CAWTHON, PETER WILLIS
CAWTHON, PETER WILLIS (1898–1962). Peter Willis (Pete) Cawthon, football coach, was born on March 24, 1898, in Houston, the tenth of thirteen children and the oldest surviving son of Peter W. and Frances Pauline (Harrison) Cawthon. After graduating from Houston Central High School in 1917 he entered Southwestern University, Georgetown. There he lettered in football, basketball, and baseball his freshman year and coached the baseball team after the coach left to fight in World War I. Cawthon earned four letters his sophomore year and was selected as an All-State halfback. At Southwestern he met and married Virginia Smith of Mexia; they had two sons.
In 1919 Cawthon took his first coaching job, at Beaumont High School. The following year he became varsity baseball and basketball coach at Rice Institute (now Rice University) and also directed freshman sports. He took charge of athletics at Terrell Prep School in Dallas in 1921 and carried its football team through two victorious seasons. When Cawthon went to Austin College at Sherman in 1923 to become head coach there, seven of the gridders who had played under him at Terrell followed him. Already he had begun to establish a reputation as a hard-nosed but big-hearted disciplinarian. When Notre Dame coach Knute Rockne (see ROCKNE, TEXAS) came to conduct a coaching school at Austin in 1925, Cawthon met him; thereafter he utilized many of Rockne's methods. Cawthon also established the annual Cawthon Trophy, awarded to an outstanding individual on the basis of athletic participation, leadership, and sportsmanship, at Austin College. In 1927 he resigned his position because of poor health resulting from overwork and went to the Ozark Mountains in Arkansas for a rest. After a few months of recuperation, he returned to Texas, where he spent thenext two years working as an official for the Southwest Conference.
In February 1930 Cawthon was hired as head football coach and athletic director at Texas Technological College (now Texas Tech University) in Lubbock, with Russell T. (Dutch) Smith and John O'Dell (Dell) Morgan as assistants. By 1932 his Matadors had become the highest-scoring team in the nation. Elmer Tarbox and Ed Irons were among "Pete's Boys" at Tech. In Lubbock Cawthon taught the men's Downtown Bible Class and helped begin the city's first Jewish synagogue. During his tenure the Tech athletic programs and facilities were expanded and improved. In the fall of 1934 he outfitted his team in red satin uniforms and set out to build their reputation by scheduling games across the nation. As a result sports writers began referring to the Matadors as the "Red Raiders." In 1937 they became the nation's first college football team to fly to a road game when Cawthon, backed by the Tech athletic council, chartered a DC-3 to fly from Meecham Field in Fort Worth to Michigan to play the University of Detroit. In all, Cawthon led the Raiders through seventy-nine wins, twenty-seven losses, and six ties, including an appearance in the Sun Bowl in 1938. In 1939 he led the Tech team through its first undefeated season to an appearance in the Cotton Bowl. Controversy developed over his use of an ineligible player, however, and Tech was expelled for two years from the Border Conference. Even so, Cawthon coached for two more seasons. His traveling schedules increasingly conflicted with attempts by the athletic council, headed by W. L. Stangel, to gain Tech's admission into the Southwest Conference. Cawthon resigned in January 1941, after presenting a schedule without a single Texas team on it.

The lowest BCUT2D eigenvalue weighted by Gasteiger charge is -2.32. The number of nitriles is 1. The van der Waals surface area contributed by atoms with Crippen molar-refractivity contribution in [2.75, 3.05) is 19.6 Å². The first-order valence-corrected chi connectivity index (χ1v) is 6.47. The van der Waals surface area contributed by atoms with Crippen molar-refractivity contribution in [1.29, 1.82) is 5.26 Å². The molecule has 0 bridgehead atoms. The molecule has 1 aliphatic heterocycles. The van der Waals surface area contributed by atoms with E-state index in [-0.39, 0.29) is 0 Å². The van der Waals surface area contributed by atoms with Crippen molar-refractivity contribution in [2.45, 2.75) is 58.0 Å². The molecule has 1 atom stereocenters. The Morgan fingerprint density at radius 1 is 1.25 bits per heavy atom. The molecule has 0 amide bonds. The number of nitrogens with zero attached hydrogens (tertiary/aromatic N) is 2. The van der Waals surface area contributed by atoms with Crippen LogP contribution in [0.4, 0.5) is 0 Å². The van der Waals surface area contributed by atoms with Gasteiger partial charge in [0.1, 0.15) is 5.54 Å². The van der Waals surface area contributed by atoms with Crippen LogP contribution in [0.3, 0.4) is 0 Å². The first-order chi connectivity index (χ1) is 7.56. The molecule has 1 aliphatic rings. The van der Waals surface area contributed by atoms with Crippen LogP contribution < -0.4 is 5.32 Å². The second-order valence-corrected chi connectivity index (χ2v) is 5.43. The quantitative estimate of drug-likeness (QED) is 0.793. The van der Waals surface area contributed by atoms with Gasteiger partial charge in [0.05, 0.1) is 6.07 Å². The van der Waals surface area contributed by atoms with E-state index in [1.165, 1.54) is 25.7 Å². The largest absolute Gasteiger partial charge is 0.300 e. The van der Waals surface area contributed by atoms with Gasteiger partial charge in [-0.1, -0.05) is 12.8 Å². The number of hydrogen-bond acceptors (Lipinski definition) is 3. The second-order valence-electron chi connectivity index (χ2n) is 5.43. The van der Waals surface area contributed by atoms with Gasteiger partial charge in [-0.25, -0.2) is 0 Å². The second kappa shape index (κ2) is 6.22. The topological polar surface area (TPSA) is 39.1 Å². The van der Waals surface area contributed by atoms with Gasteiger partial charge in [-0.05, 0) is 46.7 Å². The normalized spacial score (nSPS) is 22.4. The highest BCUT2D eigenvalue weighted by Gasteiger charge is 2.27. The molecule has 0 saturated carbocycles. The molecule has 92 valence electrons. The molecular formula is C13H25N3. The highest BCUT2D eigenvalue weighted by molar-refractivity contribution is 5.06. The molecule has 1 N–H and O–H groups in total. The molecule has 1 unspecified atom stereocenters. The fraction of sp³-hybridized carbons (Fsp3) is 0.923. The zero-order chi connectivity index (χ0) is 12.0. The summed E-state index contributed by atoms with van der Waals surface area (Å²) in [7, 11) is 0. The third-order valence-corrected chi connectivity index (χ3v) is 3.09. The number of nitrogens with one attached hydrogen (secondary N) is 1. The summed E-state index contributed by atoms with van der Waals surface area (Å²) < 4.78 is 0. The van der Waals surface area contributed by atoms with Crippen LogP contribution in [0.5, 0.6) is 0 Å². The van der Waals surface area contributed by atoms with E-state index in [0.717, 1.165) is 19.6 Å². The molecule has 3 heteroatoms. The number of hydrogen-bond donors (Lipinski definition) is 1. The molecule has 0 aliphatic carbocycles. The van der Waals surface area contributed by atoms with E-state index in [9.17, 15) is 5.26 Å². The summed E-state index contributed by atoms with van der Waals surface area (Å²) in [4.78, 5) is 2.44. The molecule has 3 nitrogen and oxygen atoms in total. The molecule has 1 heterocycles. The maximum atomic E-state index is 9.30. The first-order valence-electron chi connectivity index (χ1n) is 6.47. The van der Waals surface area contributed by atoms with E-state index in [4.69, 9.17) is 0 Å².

He and his family retreated briefly to Daytona Beach, Florida. When the United States entered World War II, Cawthon helped recruit coaches for the navy's preflight athletic program at Annapolis, Maryland, before taking a job as line coach at the University of Alabama in the fall of 1942. In 1943 he launched his professional football career as head coach of the Brooklyn Dodgers. He stayed in Brooklyn for two seasons and then served three years as associate coach and head scout for the Detroit Lions. He returned to college football in 1952, when he became athletic director for the University of Alabama, a position he held for two seasons, both of which brought the Crimson Tide to postseason bowl games. After 1953 Cawthon devoted full time to his summer youth camp in the Blue Ridge Mountains near Lexington, Virginia.
He and his wife maintained homes in both Sherman and Tuscaloosa during his last years. Among the honors bestowed upon Cawthon was the Meritorious Service Award from Austin College in 1957. He was enrolled in the Sports Hall of Fame in Dallas, inducted into the Texas Tech Athletic Hall of Honor, and recognized at a testimonial dinner in Houston, all in 1961. Late in December 1962 he was stricken with infectious hepatitis, and although he recovered from that, he subsequently suffered two heart attacks. He died at the Wilson and Jones Hospital in Sherman on December 31, 1962, and was interred in the Mexia Cemetery.
Lubbock Avalanche-Journal, January 1, 2, 1963. Etta Lynch, Tender Tyrant: The Legend of Pete Cawthon (Canyon, Texas: Staked Plains Press, 1976). Jane Gilmore Rushing and Kline A. Knall, Evolution of a University: Texas Tech's First Fifty Years (Austin: Madrona, 1975).
The following, adapted from the Chicago Manual of Style, 15th edition, is the preferred citation for this article.H. Allen Anderson, "CAWTHON, PETER WILLIS," Handbook of Texas Online (http://www.tshaonline.org/handbook/online/articles/fcadp), accessed December 12, 2013. Published by the Texas State Historical Association.